23 April 2019
If you work in the world of digital, you’ve probably heard an increasing use of the term ‘data layer’. Data layers make data collection more efficient and reliable, pulling all data in one place to make it easier to understand website usage and performance data.
Most analytics packages will collect some level of data as standard. However, using a data layer allows you to combine the information recorded by various tracking solutions that may be in place on a site (i.e. Google Analytics and a Facebook pixel).
Data layers can help you make informed decisions about your marketing activity in many ways, such as by collecting additional information to show the effectiveness of your marketing activity and how your customers are using your website. Today, we’ll take a look how data layers work and how you can build and implement one for your website.
Additional information that can be used to show the effectiveness of our marketing activity, properly understand our customers actions and base future decisions on is something we all crave. This guide will give you a complete understanding of how data layers work, how they can be used and how you can benefit from them.
To put it simply, a data layer is a list of all your business’ website requirements in formats that can be understood and interpreted by both your IT team and by your client.
The data layer acts as the single point of reference for the data that needs to be collected by your Tag Management System that then sends it out to any third-party technologies you already have implemented. In simpler terms, you can specify the exact information you want to collect about how your website is used by site visitors. The data layer then collates this information and sends it to other programmes which then package this data in ways that you can easily analyse.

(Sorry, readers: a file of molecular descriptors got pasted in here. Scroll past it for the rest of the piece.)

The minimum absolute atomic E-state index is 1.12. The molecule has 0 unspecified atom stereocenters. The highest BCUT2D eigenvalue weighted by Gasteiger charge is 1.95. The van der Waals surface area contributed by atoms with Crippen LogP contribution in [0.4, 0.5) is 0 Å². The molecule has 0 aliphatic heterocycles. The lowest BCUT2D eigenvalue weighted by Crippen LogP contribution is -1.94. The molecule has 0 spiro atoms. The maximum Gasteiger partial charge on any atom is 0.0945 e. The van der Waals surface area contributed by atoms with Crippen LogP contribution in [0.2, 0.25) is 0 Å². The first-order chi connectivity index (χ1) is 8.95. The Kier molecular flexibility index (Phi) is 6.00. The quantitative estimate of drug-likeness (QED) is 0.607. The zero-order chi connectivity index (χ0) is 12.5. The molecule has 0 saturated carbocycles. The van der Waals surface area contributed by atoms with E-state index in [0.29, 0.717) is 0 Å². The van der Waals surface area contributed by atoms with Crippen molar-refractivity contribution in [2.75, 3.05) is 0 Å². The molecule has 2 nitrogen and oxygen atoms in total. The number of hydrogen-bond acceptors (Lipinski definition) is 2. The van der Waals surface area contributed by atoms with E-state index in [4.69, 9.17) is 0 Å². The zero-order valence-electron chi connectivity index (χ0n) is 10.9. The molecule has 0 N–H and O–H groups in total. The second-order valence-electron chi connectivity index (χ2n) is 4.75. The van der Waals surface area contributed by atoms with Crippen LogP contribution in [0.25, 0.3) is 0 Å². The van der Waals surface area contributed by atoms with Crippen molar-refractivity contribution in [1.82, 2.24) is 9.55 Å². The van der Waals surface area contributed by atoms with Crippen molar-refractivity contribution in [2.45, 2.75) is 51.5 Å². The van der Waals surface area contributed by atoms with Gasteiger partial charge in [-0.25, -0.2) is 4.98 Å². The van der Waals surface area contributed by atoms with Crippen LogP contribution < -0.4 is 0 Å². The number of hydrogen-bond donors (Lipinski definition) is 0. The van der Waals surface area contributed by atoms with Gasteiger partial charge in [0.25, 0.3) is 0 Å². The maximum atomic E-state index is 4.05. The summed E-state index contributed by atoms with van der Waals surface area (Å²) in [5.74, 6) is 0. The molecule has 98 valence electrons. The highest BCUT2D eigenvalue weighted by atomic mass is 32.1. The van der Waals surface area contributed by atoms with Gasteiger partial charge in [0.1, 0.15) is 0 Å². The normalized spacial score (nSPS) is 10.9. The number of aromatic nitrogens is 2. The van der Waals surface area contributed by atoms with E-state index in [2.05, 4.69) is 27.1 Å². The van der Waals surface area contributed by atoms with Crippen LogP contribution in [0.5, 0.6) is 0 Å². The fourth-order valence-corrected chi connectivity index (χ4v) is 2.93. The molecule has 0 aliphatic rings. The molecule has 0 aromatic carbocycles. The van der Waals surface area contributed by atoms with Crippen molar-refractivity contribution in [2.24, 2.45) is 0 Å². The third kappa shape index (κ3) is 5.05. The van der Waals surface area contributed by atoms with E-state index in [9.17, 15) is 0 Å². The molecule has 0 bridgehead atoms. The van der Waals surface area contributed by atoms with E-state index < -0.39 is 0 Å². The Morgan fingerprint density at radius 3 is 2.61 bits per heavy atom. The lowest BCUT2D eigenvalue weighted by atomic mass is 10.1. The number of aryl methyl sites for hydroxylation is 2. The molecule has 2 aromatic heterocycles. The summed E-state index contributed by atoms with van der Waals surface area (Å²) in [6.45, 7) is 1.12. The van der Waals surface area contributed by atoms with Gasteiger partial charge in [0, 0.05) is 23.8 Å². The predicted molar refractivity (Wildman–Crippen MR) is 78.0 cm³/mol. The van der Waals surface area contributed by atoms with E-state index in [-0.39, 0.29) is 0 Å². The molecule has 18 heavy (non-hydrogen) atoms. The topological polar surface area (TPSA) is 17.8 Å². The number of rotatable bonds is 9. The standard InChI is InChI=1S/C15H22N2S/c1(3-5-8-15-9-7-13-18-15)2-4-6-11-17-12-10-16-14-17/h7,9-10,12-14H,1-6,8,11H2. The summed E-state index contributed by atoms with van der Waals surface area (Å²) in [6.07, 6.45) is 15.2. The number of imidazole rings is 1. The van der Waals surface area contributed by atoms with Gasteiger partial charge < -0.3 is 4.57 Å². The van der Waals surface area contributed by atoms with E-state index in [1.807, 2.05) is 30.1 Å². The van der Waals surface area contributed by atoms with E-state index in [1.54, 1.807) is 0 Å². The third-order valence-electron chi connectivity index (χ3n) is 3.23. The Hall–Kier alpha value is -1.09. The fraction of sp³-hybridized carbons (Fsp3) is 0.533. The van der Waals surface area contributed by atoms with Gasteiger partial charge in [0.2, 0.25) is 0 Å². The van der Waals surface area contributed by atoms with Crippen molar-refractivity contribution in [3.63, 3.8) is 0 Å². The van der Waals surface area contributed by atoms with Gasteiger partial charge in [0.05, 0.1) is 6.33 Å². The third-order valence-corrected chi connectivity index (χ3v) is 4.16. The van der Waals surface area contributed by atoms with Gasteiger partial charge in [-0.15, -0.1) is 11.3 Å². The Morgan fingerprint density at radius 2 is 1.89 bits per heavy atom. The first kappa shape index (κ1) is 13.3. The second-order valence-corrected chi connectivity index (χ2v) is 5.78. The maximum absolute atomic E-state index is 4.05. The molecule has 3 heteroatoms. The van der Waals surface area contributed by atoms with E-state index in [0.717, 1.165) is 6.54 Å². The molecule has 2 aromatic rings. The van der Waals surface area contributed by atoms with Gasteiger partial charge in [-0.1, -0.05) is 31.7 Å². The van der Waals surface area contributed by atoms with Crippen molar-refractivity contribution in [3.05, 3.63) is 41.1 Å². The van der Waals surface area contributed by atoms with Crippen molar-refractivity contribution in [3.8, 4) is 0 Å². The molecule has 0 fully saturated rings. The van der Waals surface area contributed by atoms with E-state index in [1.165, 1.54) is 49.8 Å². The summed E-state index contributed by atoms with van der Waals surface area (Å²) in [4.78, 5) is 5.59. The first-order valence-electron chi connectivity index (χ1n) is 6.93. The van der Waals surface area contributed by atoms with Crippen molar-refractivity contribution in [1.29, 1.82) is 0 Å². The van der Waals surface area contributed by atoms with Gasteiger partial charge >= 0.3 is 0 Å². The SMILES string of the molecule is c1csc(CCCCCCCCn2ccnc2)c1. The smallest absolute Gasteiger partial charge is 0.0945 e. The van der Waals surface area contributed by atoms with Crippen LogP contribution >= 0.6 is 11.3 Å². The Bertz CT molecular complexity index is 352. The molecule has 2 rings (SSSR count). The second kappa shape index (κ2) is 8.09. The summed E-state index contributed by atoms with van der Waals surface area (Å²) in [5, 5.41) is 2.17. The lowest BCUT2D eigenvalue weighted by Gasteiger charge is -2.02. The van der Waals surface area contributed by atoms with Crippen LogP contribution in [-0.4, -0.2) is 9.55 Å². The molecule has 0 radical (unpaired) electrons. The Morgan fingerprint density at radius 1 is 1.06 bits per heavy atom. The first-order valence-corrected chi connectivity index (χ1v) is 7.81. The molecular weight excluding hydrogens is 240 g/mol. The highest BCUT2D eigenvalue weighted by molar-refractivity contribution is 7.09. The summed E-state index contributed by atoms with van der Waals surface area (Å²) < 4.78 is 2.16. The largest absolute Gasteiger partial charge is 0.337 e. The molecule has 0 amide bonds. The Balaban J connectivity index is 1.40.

Firstly, you’ll want to determine your KPIs. Once these are defined, you can then consider what kinds of data points you need to collect. With that determined, you can finally design your solution.
Creating a data layer will be different for each company, but any individual or team that has any requirement for the data, or those responsible for its design and implementation, should be involved. The teams who might have a vested interest include:
Beyond these initial teams, it’s a good idea to make sure that the wider business is at least aware of the plan so the opportunity for input is available to all.
Now that you have learned a bit about the basics of how to get your website’s data layer up and running, why not take a deeper dive with this guide to data layers?
Caitlin is an SEO Account Executive at Yard, a data-driven technical marketing agency based in Edinburgh and Cardiff.
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